• Outcome
        • If the majority of members vote in favor, the government survives.
        • If the Chief Minister loses the vote, the government must resign.
  • Can A Floor Test Be Postponed?
      • As per the previous judgments of the Supreme Court, the floor test needs not to be deferred even if the decision to disqualify the members is pending.
  • What is Composite Floor Test?
      • Purpose
      • A Composite Floor Test is conducted when more than one person stakes claim to form the government. 
      • It helps to determine who has the majority support in situations where the majority is not clear.
      • Procedure:
      • The Governor may call for a special session to ascertain who has the majority.
      • The majority is counted based on those present and voting.
      • Voting Methods: 
      • Voice Vote: Members respond to the motion orally.
      • Electronic Voting: Votes are cast using electronic gadgets.
      • Ballots: Votes are cast using paper ballots.
      • Slips: Votes are cast using slips of paper.
      • Absentees: Some legislators may be absent or choose not to vote, which affects the majority count.
      • Outcome: 
      • The person who secures the majority will form the government.
      •  In case of a tie, the Speaker can cast a deciding vote.


Typhon Weapons System

  • News: US to withdraw “banned” typhon missile system from Philippines.
  • Name: Typhon, also known as the Strategic Mid-Range Fires (SMRF) System.
  • Developer: United States Navy.
  • Components
      • Standard Missile 6 (SM-6): A ballistic missile defense munition that can also target ships at sea with a range of 370 kilometers (230 miles).
      • Tomahawk Land Attack Missile: A maneuverable cruise missile.
  • Components
      •  A full Typhon Weapon System battery comprises four launchers, a command post, and reload and support vehicles, all on trailers.

Typhon Weapons System (1)

  • Capabilities
      • Typhon has a range of 500 kilometers. 
      • Offboard sources are used to supply the targeting information.
      • Typhon launchers are derived from the Mk 41 Vertical Launch System (VLS) in use on various U.S. Navy and foreign warships.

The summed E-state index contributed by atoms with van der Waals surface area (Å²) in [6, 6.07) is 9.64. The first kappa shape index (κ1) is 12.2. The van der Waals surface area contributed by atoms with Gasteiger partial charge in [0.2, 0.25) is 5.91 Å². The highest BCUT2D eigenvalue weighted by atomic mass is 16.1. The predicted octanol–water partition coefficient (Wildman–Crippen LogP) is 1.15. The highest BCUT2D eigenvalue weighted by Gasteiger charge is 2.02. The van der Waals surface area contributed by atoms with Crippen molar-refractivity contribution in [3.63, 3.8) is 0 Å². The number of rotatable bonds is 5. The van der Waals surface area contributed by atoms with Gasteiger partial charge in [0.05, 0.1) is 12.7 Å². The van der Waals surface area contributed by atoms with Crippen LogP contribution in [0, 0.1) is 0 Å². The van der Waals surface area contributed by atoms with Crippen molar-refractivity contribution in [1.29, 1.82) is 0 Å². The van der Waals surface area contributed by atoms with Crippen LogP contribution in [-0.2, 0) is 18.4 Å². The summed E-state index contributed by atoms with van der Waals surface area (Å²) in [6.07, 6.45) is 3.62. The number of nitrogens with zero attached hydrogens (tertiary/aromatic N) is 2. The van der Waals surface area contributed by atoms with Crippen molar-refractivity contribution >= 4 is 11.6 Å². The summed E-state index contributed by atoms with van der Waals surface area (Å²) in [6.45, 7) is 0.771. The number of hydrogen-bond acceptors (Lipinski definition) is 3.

•  This launcher can already fire a wide array of containerized missiles, and other types could be integrated into it in the future.
  • Key Facts about the Tomahawk Missile:
      • Type: US-made long-range cruise missile used for deep-land attack warfare.
      • Launch Capability: Can be launched from ships or submarines to deliver warheads precisely to long-range targets.
      • Target Profile: Designed to strike fixed targets such as communication and air-defense sites in high-risk environments where manned aircraft might be vulnerable to surface-to-air missiles.
      • Speed and Altitude: Flies at subsonic speeds. Maintains a low altitude to evade radar detection.
      • Guidance Systems: Uses tailored guidance systems to maneuver at low elevations.
      • Length: 6 meters (18.4 feet).
      • Range: Up to 2,400 km (1,500 miles).
      • Propulsion: Powered by a solid propellant during the launch phase. Sustained by a turbofan engine that emits minimal heat, making infrared detection difficult.
      • Navigation: Employs satellite-assisted navigation. Utilizes TERCOM (Terrain Contour Matching) radar for precise guidance to the target.
      • Maneuverability: Capable of twisting and turning like a radar-evading fighter plane, skimming the landscape at altitudes of only 30–90 meters (100–300 feet).
      • Payload: Can carry either conventional or nuclear payloads.

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  • News: Earth reaches aphelion every July. This year it did so on 5th July.
  • Aphelion:
      • Aphelion is the point of the Earth’s orbit that is farthest away from the Sun. It always happens in early July, about two weeks after the June solstice.
  • Perihelion:
      • Perihelion is the point of the Earth’s orbit that is nearest to the Sun. This always happens in early January, about two weeks after the December Solstice.
  • Distance
      • At aphelion, Earth’s distance from the Sun is about 152.1 million km.
      • At perihelion, Earth’s distance from the Sun is about 147 million km.
  • What Causes Aphelion? 
      • Aphelion happens because Earth’s orbit is not a perfect circle but an ellipse. This elliptical orbit is due to several factors:
      • Elliptical Orbits: All planets in the solar system, including Earth, move in oval-shaped orbits around the Sun. This shape means that sometimes Earth is closer to the Sun and sometimes it is farther away.